Warhol made this painting the year screen legend Marilyn Monroe committed suicide. He painted the canvas an iridescent gold and silkscreened the star’s face in the center of the composition. Like other paintings by Warhol that feature Monroe’s likeness, this work is based on a 1953 publicity still for the movie Niagara. By duplicating a photograph known to millions, Warhol undermined the uniqueness and authenticity characteristic of traditional portraiture. Instead he presented Monroe as an infinitely reproducible image.
Gallery label from On to Pop, September 29, 2010-April 25, 2011.
Warhol made this painting shortly after legendary actress and sex symbol Marilyn Monroe committed suicide in August 1962. It is one of his first photo-silkscreened canvases and one of his earliest celebrity paintings. He hand-painted the large canvas in gold and then silkscreened Monroe's face, cropped from a publicity still for the film Niagara (1953), at the center. With this updated version of a Byzantine icon, Warhol canonized and eulogized Monroe as a goddess of popular culture. Gold Marilyn Monroe was the star of Warhol's first exhibition of paintings in New York, at the Stable Gallery in November 1962. The show sold out, and Warhol achieved status in the art world, something he had desired for a long time.
Gallery label from Andy Warhol: Campbell's Soup Cans and Other Works, 1953–1967, April 25–October 18, 2015.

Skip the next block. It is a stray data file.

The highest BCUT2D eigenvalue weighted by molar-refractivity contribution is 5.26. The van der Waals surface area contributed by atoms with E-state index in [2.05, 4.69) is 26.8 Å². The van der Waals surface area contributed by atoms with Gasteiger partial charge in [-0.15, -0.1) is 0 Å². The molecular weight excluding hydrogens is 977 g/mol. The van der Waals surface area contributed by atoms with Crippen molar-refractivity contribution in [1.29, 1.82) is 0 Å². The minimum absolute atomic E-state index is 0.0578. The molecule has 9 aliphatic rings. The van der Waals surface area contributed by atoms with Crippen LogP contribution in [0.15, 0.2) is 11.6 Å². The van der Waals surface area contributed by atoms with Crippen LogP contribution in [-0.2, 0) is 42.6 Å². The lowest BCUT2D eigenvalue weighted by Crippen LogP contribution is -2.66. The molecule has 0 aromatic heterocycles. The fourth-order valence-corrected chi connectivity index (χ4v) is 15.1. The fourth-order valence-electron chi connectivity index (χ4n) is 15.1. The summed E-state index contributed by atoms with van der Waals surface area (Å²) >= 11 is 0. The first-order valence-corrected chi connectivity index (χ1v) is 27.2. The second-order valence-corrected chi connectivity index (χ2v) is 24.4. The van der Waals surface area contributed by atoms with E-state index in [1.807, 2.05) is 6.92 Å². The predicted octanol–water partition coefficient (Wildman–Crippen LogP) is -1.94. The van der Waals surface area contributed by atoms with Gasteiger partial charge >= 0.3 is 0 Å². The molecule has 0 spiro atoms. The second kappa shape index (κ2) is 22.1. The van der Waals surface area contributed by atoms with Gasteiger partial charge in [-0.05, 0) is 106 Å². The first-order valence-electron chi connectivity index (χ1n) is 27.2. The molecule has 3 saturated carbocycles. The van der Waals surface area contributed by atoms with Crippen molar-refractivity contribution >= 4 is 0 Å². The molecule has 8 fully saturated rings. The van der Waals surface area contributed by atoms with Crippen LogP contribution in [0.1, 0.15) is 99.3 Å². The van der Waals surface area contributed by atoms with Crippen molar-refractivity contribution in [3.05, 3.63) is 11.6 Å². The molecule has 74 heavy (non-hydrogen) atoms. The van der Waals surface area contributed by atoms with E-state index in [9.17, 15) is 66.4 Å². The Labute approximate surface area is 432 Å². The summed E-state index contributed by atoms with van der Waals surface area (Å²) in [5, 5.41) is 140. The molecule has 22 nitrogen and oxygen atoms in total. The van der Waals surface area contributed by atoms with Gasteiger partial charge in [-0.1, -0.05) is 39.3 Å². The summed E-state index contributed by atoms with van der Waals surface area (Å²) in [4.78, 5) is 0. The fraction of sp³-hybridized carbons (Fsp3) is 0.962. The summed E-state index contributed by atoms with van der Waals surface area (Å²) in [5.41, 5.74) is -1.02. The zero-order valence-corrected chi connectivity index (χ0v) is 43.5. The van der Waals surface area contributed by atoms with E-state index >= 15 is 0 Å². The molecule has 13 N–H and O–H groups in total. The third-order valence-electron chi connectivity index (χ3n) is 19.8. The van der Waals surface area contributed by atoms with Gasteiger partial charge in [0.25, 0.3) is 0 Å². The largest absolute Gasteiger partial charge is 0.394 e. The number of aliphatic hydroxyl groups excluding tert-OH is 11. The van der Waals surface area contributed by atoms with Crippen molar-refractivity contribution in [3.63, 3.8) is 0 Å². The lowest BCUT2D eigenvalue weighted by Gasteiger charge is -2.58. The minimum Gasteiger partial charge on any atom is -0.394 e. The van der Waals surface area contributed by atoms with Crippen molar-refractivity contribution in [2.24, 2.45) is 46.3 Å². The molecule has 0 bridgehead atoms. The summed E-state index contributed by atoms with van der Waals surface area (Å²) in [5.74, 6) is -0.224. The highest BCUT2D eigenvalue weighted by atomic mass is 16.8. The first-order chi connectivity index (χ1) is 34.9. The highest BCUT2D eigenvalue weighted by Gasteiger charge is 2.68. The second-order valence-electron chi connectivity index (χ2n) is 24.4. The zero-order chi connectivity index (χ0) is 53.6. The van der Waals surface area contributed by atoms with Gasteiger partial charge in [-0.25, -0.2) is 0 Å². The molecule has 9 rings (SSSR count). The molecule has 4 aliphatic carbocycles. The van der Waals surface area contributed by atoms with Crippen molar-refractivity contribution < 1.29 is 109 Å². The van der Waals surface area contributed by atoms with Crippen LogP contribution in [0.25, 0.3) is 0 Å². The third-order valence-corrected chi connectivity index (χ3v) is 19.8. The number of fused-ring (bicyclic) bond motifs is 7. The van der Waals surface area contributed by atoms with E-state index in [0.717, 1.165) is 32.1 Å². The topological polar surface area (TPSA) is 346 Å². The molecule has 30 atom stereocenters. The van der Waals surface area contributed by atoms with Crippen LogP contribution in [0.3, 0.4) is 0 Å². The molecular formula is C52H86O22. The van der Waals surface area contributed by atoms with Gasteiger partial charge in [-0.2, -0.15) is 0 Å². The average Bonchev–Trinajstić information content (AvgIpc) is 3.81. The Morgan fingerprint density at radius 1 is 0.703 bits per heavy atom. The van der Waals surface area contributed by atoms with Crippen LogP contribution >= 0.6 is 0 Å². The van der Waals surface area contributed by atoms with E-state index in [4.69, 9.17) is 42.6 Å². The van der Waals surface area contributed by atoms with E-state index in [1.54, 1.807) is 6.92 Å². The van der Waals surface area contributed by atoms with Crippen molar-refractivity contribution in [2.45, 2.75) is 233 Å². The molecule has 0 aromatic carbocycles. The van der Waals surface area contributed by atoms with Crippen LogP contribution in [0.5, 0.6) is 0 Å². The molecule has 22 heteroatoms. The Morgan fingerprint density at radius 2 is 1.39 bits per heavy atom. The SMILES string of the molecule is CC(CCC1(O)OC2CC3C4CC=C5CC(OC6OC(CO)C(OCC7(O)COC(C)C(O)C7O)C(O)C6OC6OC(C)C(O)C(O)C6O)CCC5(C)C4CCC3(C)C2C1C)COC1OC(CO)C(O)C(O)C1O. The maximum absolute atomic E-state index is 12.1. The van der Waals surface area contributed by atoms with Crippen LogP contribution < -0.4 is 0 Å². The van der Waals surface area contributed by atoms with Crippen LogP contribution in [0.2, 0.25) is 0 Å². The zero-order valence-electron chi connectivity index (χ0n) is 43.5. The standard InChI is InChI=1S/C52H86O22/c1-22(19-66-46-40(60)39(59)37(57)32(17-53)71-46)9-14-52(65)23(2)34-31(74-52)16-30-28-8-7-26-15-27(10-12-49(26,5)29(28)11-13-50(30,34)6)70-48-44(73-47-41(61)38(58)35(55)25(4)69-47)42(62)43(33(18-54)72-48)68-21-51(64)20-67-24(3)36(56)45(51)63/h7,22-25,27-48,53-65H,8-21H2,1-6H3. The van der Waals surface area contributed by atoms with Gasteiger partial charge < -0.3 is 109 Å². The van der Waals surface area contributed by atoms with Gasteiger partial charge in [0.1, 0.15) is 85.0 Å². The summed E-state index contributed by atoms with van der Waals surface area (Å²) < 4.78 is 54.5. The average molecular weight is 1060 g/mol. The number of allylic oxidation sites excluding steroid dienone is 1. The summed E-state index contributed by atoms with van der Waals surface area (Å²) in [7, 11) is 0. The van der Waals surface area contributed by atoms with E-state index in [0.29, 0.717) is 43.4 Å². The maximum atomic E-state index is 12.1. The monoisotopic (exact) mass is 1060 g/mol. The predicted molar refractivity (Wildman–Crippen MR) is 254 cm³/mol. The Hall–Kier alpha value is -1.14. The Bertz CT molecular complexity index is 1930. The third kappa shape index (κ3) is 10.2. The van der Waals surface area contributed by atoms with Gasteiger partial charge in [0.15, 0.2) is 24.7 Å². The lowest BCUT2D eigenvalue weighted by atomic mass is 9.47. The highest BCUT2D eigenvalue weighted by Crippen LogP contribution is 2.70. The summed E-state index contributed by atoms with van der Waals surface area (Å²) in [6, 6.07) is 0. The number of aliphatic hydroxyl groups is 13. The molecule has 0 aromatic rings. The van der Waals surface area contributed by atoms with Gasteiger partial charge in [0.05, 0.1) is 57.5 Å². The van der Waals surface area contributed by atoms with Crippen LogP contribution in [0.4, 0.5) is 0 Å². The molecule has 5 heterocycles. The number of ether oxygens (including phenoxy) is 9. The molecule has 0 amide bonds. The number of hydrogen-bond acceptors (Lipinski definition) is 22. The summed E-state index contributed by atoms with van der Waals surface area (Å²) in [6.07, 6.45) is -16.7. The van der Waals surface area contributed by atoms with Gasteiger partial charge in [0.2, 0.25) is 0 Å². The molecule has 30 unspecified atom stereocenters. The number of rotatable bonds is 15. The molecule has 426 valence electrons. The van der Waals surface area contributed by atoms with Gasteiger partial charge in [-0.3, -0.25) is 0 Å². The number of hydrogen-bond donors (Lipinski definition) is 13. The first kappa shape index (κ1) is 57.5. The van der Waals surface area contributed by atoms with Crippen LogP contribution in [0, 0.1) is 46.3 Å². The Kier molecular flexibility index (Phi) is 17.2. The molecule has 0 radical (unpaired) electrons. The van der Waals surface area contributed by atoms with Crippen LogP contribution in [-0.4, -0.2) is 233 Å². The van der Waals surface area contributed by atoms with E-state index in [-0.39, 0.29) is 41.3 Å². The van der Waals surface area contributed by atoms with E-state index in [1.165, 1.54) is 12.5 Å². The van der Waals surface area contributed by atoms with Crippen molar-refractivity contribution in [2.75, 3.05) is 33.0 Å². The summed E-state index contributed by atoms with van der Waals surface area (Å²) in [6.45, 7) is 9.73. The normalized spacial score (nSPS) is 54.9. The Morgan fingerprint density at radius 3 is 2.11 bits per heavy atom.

Marilyn Monroe was a legend when she committed suicide in August of 1962, but in retrospect her life seems a gradual martyrdom to the media and to her public. After her death, Warhol based many works on the same photograph of her, a publicity still for the 1953 movie Niagara. He would paint the canvas with a single color—turquoise, green, blue, lemon yellow—then silkscreen Monroe's face on top, sometimes alone, sometimes doubled, sometimes multiplied in a grid. As the surround for a face, the golden field in Gold Marilyn Monroe (the only one of Warhol's Marilyns to use this color) recalls the religious icons of Christian art history—a resonance, however, that the work suffuses with a morbid allure. In reduplicating this photograph of a heroine shared by millions, Warhol denied the sense of the uniqueness of the artist's personality that had been implicit in the gestural painting of the 1950s. He also used a commercial technique— silkscreening—that gives the picture a crisp, artificial look; even as Warhol canonizes Monroe, he reveals her public image as a carefully structured illusion. Redolent of 1950s glamour, the face in Gold Marilyn Monroe is much like the star herself—high gloss, yet transient; bold, yet vulnerable; compelling, yet elusive. Surrounded by a void, it is like the fadeout at the end of a movie.
Publication excerpt from The Museum of Modern Art, MoMA Highlights, New York: The Museum of Modern Art, revised 2004, originally published 1999, p. 241.